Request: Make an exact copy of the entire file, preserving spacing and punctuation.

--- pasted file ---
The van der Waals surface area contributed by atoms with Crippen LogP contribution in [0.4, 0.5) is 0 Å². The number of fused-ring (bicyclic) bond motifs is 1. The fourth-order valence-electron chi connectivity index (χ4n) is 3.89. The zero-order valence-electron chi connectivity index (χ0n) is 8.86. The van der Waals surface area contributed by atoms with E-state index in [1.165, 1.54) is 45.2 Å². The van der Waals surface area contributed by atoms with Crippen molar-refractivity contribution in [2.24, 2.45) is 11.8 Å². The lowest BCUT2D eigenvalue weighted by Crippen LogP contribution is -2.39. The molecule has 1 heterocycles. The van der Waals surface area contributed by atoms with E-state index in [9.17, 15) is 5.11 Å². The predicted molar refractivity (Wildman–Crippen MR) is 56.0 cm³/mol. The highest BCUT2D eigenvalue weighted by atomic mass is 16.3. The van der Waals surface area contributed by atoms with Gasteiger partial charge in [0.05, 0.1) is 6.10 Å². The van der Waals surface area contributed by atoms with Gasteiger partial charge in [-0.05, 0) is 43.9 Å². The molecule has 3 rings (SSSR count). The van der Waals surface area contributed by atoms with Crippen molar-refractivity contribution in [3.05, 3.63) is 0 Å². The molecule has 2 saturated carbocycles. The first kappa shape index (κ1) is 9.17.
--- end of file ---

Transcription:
The van der Waals surface area contributed by atoms with Crippen LogP contribution in [0.4, 0.5) is 0 Å². The number of fused-ring (bicyclic) bond motifs is 1. The fourth-order valence-electron chi connectivity index (χ4n) is 3.89. The zero-order valence-electron chi connectivity index (χ0n) is 8.86. The van der Waals surface area contributed by atoms with E-state index in [1.165, 1.54) is 45.2 Å². The van der Waals surface area contributed by atoms with Crippen molar-refractivity contribution in [2.24, 2.45) is 11.8 Å². The lowest BCUT2D eigenvalue weighted by Crippen LogP contribution is -2.39. The molecule has 1 heterocycles. The van der Waals surface area contributed by atoms with E-state index in [9.17, 15) is 5.11 Å². The predicted molar refractivity (Wildman–Crippen MR) is 56.0 cm³/mol. The highest BCUT2D eigenvalue weighted by atomic mass is 16.3. The van der Waals surface area contributed by atoms with Gasteiger partial charge in [0.05, 0.1) is 6.10 Å². The van der Waals surface area contributed by atoms with Gasteiger partial charge in [-0.05, 0) is 43.9 Å². The molecule has 3 rings (SSSR count). The van der Waals surface area contributed by atoms with Crippen molar-refractivity contribution in [3.05, 3.63) is 0 Å². The molecule has 2 saturated carbocycles. The first kappa shape index (κ1) is 9.17.